Last week in The Palm Beach Letter, Bob Irish wrote a great article on the benefits of reducing one’s expenses as you move into retirement. After a life of accumulating “stuff”, Bob found himself as an empty nester in a big house, with substantial upkeep and overhead. This is what I like to call the “cost of possession”.
Basically there are two tenets of the “cost of possession”
- Holding title to something doesn’t mean you have absolute control over it
- Having paid for something doesn’t mean it no longer costs you anything to use it.
I learned these lessons soon after buying my “dream home”. I realized that even after paying off a mortgage of $600,000, I was not in any way financially free. To possess and occupy that house was going to cost me more than $30,000 per year—for as long as I “owned” it.
In an op-ed last month in the NYTimes, entreprenuer Graham Hill, detailed his experiences with the burden of possession and shared some interesting factoids to illustrate the point.
In a study published last year titled “Life at Home in the Twenty-First Century,” researchers at U.C.L.A. observed 32 middle-class Los Angeles families and found that all of the mothers’ stress hormones spiked during the time they spent dealing with their belongings. Seventy-five percent of the families involved in the study couldn’t park their cars in their garages because they were too jammed with things.
Our fondness for stuff affects almost every aspect of our lives. Housing size, for example, has ballooned in the last 60 years. The average size of a new American home in 1950 was 983 square feet; by 2011, the average new home was 2,480 square feet. And those figures don’t provide a full picture. In 1950, an average of 3.37 people lived in each American home; in 2011, that number had shrunk to 2.6 people. This means that we take up more than three times the amount of space per capita than we did 60 years ago.
For Bob, though, it wasn’t as simple as just throwing all his worldly possessions away and joining an Ashram. We develop emotional and behavioral attachments to our “stuff” and sometimes its hard to let go. But if you can do it there are enormous payoffs. Here are some of Bob’s “pro’s of downsizing”:
Downsizing will enable you to reduce your monthly mortgage payments. Or possibly eliminate them entirely.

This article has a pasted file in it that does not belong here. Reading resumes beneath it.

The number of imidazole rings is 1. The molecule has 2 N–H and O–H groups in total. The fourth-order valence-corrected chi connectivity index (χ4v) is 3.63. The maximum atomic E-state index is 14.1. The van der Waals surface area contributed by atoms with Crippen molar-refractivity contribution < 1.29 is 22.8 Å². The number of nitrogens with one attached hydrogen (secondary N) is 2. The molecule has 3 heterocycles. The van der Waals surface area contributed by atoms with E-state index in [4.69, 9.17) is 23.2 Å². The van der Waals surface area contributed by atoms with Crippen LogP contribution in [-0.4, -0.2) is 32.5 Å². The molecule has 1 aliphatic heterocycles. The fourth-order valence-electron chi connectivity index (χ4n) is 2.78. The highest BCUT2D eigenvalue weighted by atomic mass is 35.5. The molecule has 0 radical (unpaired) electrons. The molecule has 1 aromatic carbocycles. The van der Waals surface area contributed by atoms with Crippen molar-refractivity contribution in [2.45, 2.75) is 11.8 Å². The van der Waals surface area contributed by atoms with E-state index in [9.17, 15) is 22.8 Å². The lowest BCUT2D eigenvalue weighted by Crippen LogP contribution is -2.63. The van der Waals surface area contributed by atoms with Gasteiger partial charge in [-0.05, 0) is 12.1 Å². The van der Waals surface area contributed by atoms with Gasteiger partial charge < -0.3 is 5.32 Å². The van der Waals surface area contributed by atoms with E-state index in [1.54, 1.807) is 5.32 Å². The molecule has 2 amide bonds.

We had what I called a “girlish” mortgage on our big house. We hadn’t gone in for refis and cash-outs during the boom, so our monthly nut was not even close to onerous.
I was surprised how relieved I felt when I no longer had a mortgage. I felt as though a burden had been lifted from my shoulders. A burden I didn’t even realize was there—until it wasn’t.
Maybe you’ll still have a mortgage when you downsize. But the payment will be much smaller. And your stress levels will decline proportionally.
The money you save on your mortgage can translate into the things you’ve always wanted to do. Reward yourself. Take a dream vacation, join a club, buy a new car, or go shopping. Whatever. Add some fun to your life.
Your income will also increase because of the money you’ll save on maintaining your smaller home. The bigger the house, the more “fleas on the dog.”
Think about the last time you switched jobs. You stepped out of your comfort zone. The same old routines were history. You were forced into new behavioral patterns. Uncomfortable at first, certainly. But remember the excitement and energy that came as a result of getting repotted?
That’s the buzz you’ll get from downsizing. When you confine a plant to the same old pot, it gets root-bound and stops growing. The same can be said for many of us who’ve been in our homes a long time. We can stagnate. Downsizing, and the changes that accompany it, can open a new, exciting chapter in your life.
Think of the regular chores you have to do to maintain your home. Yard work and cleaning come to mind immediately. And if you are in an older house (as I was), there is an endless honey-do list.
Any way you slice it, a smaller home will require less of your time. And that translates to more leisure time. More time doing the things you want to do and less time doing the things you have to do.
At first blush, this may not seem like a plus. But stay with me. It is. When you have less space, you have fewer places to put things. You must carefully consider every purchase and decide if you have room for it. Or what can you get rid of to make space for it? In the end, having less space keeps you from making unnecessary purchases.
A few years ago, friends of ours sold their house and moved onto a boat. Not a mega yacht. A 40-foot cabin cruiser. It was pretty cool. We would visit them at the marina and enjoy cocktails on deck. Then we’d share a simple dinner of freshly caught fish.
I asked Tim what the best part of living on a boat was. His answer surprised me. He said the best part of boat living was reducing the number of his possessions. “Really?” I said. “I thought that was the bad part of boat life.”
“Nope,” he said. “It’s the best part. I used to have a lot of stuff, but after I moved to the boat, I realized that the stuff had me. I’m no longer a slave to my possessions. I feel like I’m starting over with a clean slate.”
You guys are doing a great job, and your service has been invaluable. Platinum Level subscriber Bobby J.I remembered Tim’s comments years later as we began to shed possessions to fit into a house half the size of our old one. And they began to make sense to me.
A feeling of relief accompanies getting rid of stuff. My world is far less cluttered. I’m lighter. Leaner. More on top of things. More in control than I’ve felt in years. Heck, I’m ready to downsize some more and move to a boat! Tricia says she’ll visit me on calm days.